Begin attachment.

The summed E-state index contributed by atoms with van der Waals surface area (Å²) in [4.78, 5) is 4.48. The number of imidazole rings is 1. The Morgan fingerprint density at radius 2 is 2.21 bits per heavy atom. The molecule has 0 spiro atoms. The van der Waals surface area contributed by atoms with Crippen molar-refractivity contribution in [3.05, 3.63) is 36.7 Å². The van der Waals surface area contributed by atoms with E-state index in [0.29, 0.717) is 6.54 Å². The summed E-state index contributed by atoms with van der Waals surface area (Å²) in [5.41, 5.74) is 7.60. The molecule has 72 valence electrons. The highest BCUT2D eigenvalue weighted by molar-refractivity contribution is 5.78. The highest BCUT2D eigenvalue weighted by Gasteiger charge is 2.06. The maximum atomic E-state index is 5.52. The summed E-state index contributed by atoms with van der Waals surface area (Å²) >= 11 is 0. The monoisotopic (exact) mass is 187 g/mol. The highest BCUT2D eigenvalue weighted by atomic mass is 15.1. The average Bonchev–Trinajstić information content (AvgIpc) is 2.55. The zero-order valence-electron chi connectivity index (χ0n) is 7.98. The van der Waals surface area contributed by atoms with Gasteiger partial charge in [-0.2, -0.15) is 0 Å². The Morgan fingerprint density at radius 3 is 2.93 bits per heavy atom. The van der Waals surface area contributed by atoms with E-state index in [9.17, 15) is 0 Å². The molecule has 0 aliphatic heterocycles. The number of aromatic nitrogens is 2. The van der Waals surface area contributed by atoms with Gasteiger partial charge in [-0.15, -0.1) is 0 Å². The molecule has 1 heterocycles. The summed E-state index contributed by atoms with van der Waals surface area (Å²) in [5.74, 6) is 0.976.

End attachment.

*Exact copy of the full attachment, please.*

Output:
The summed E-state index contributed by atoms with van der Waals surface area (Å²) in [4.78, 5) is 4.48. The number of imidazole rings is 1. The Morgan fingerprint density at radius 2 is 2.21 bits per heavy atom. The molecule has 0 spiro atoms. The van der Waals surface area contributed by atoms with Crippen molar-refractivity contribution in [3.05, 3.63) is 36.7 Å². The van der Waals surface area contributed by atoms with E-state index in [0.29, 0.717) is 6.54 Å². The summed E-state index contributed by atoms with van der Waals surface area (Å²) in [5.41, 5.74) is 7.60. The molecule has 72 valence electrons. The highest BCUT2D eigenvalue weighted by molar-refractivity contribution is 5.78. The highest BCUT2D eigenvalue weighted by Gasteiger charge is 2.06. The maximum atomic E-state index is 5.52. The summed E-state index contributed by atoms with van der Waals surface area (Å²) >= 11 is 0. The monoisotopic (exact) mass is 187 g/mol. The highest BCUT2D eigenvalue weighted by atomic mass is 15.1. The average Bonchev–Trinajstić information content (AvgIpc) is 2.55. The zero-order valence-electron chi connectivity index (χ0n) is 7.98. The van der Waals surface area contributed by atoms with Gasteiger partial charge in [-0.2, -0.15) is 0 Å². The Morgan fingerprint density at radius 3 is 2.93 bits per heavy atom. The van der Waals surface area contributed by atoms with E-state index in [9.17, 15) is 0 Å². The molecule has 0 aliphatic heterocycles. The number of aromatic nitrogens is 2. The van der Waals surface area contributed by atoms with Gasteiger partial charge in [-0.15, -0.1) is 0 Å². The molecule has 1 heterocycles. The summed E-state index contributed by atoms with van der Waals surface area (Å²) in [5.74, 6) is 0.976.